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    I always feel better when I take natural Vitamin 'D' and Calcium but I am unable to take the Vitamin D3 Doctors prescribed it upsets my stomache badly...How many people are told this is their problem from the CFS community, are they finding small percentages or this is just more hype going on? What about testing 100's of patients, Japanese and European researchers also say we have B-12 deficiencies as their normal value numbers are for men between 500-550 and my latest serum B-12 is at now 304 and here in U.K. they say this is a normal range but who's right. I would like to know more on this thyroid issue and what is the best test for this to go with, I am also followed by Endocrinologist and they say my thyroid seems ok by their tests results...Great post here, it's interesting but shocking to think that someone could go decades with a stupid CFS diagnosis and have something entirely different going on inside them. How much Calcium 'what type' and how much vitamin 'D' is good for this thyroid issue aboove? Thanks for this post it opened my eyes, now time to snooze :) I just got back my Serum Tryptase test for Systemic Mastosytosis/Mast Cell Activation Disorders and my level was in normal range at 4.3 but this does not rule out 'Histamine Intolerance' to foods which are other diagnosises found in misdiagnosed CFS patients. I await now further tests and will post any/all results...Get well soon everyone it's a real f'r that's for sure...
     
  7. Aidan Walsh

    Aidan Walsh

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    xks201 would there be any Calcium or Vitamin 'D' that would be better to take from a natural alternative or pill forms bought at health food stores and how much would be Optimal? thanks Aidan Walsh...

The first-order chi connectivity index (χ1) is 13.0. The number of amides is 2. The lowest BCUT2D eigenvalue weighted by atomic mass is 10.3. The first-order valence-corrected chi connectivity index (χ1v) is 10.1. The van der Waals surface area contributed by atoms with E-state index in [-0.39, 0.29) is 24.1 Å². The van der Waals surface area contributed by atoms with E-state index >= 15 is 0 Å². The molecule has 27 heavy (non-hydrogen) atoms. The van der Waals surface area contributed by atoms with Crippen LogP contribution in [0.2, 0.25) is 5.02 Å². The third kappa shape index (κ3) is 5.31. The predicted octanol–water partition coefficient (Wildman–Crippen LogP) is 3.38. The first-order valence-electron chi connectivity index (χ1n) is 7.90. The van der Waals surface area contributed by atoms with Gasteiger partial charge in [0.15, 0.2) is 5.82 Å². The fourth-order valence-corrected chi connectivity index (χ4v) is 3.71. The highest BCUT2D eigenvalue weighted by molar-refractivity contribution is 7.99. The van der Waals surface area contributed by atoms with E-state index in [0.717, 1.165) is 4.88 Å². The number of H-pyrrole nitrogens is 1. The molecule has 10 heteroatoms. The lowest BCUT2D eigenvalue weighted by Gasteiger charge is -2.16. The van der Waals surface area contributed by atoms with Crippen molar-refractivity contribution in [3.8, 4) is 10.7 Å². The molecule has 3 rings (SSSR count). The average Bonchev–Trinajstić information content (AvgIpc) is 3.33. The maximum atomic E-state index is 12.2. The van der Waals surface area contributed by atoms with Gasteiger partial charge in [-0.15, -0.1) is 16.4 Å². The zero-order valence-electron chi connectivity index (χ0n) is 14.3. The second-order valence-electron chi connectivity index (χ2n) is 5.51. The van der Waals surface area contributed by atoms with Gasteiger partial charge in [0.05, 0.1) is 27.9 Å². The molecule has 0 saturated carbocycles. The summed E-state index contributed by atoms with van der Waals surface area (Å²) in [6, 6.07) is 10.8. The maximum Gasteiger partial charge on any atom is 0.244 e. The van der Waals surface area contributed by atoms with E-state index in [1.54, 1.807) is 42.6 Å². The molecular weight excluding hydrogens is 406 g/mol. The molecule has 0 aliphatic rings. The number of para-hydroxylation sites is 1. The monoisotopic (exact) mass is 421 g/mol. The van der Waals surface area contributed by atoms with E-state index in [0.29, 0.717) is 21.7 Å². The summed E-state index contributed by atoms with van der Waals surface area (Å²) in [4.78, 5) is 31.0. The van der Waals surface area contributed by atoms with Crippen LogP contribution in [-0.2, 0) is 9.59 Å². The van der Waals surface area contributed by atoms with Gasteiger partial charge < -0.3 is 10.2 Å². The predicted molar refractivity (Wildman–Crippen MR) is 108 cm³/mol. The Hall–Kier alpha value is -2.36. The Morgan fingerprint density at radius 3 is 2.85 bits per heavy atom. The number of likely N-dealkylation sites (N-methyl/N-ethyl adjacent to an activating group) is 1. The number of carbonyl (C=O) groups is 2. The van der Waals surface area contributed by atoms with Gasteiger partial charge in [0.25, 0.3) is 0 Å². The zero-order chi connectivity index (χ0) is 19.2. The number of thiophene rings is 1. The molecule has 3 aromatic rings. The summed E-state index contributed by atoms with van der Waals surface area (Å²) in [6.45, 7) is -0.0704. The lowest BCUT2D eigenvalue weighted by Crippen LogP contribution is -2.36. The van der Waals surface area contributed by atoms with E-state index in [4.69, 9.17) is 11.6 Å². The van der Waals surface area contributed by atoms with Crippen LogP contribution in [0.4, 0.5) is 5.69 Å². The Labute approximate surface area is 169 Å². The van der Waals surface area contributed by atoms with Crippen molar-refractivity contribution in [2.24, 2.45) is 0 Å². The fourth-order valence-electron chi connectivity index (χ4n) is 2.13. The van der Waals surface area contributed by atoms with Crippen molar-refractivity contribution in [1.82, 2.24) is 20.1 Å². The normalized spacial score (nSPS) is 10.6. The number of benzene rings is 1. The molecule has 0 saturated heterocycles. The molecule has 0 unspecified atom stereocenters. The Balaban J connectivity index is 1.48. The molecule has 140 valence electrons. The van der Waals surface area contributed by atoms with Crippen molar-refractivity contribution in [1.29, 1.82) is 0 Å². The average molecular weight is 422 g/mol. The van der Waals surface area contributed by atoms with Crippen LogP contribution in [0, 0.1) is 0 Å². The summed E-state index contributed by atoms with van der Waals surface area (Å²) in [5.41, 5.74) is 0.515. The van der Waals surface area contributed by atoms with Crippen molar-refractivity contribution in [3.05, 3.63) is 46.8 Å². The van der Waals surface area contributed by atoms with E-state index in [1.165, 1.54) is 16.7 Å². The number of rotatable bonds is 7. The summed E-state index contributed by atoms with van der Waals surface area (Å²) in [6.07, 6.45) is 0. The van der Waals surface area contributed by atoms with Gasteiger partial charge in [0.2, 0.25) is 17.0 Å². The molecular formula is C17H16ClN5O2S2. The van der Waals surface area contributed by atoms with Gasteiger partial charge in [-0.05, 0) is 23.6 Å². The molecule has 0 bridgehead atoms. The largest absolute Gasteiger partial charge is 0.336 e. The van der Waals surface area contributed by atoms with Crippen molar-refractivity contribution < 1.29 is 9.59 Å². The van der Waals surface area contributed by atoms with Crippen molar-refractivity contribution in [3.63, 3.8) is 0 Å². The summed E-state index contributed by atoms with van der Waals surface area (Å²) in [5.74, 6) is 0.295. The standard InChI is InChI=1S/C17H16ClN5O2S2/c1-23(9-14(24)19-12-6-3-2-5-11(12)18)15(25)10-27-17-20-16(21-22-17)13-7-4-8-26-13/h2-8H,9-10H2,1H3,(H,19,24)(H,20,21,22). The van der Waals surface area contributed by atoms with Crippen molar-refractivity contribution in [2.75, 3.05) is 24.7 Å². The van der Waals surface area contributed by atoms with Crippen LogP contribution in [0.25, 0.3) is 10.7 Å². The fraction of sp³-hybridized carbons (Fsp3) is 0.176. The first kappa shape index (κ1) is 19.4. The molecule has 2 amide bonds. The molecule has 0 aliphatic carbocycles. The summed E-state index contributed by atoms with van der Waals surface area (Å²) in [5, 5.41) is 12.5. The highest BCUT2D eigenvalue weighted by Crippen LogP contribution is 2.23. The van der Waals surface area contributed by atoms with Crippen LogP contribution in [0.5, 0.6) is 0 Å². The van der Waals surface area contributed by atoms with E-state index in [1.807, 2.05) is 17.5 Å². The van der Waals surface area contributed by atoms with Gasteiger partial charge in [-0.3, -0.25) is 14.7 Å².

8. liverock

    liverock Senior Member

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    Studies are finding out two important facts about primary hyperparathyroidism (PHPT).

    1) Its misdiagnised as fibromyalgia in a subset of FM patients.
    http://www.cortjohnson.org/blog/201...lgia-hyperparathyroidism-treatable-condition/

    2) Primary care Doctors very rarely come across high calcium levels and when they do, they quite often adopt a 'wait and see' attitude because of ignorance of the seriousness of small elevations in blood calcium levels.

    This fibro doctor reckons its quite common for a delay in primary doctors referring patients diagnosed with FM or CFS, sometimes years which was really PHPT.
    http://thefibrodoctor.com/what-is-hyperparathyroidism/

    This study showed a failure of 62% of primary doctors to treat or refer patients for specialist treatment of PHPT.
    http://pubmedcentralcanada.ca/pmcc/articles/PMC3363079

    If this PHPT misdiagnosis is happening in fibromyalgia its probably happening with CFS as well, due to the overlap of some symptoms.

    The lesson for us is to insist on having a copy of our blood calcium levels and if elevated above 10(2.5 for European tests), then insisting on a PTH test to check for PTH malfunction. Dont accept a 'wait and see' attitude from doctors who may not understand what they are dealing with.

    The last thing I would want with elevated calcium and possible benign growth on the parathyroids is to 'wait and see'. High calcium can cause kidney failure,breast or prostate cancer, heart attack or heart failure.
     
    Last edited: Jul 11, 2014
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  9. Firestormm

    Firestormm Guest

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  10. Aidan Walsh

    Aidan Walsh

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    Liverock, is the Calcium test that's done is it the same blood work as a Plasma calcium level? My latest blood on this was 2.35 in U.K. with Plasma range 2.20-2.60 in ranges unless this is not the test you talk about above. thanks :) Aidan...
     
  11. liverock

    liverock Senior Member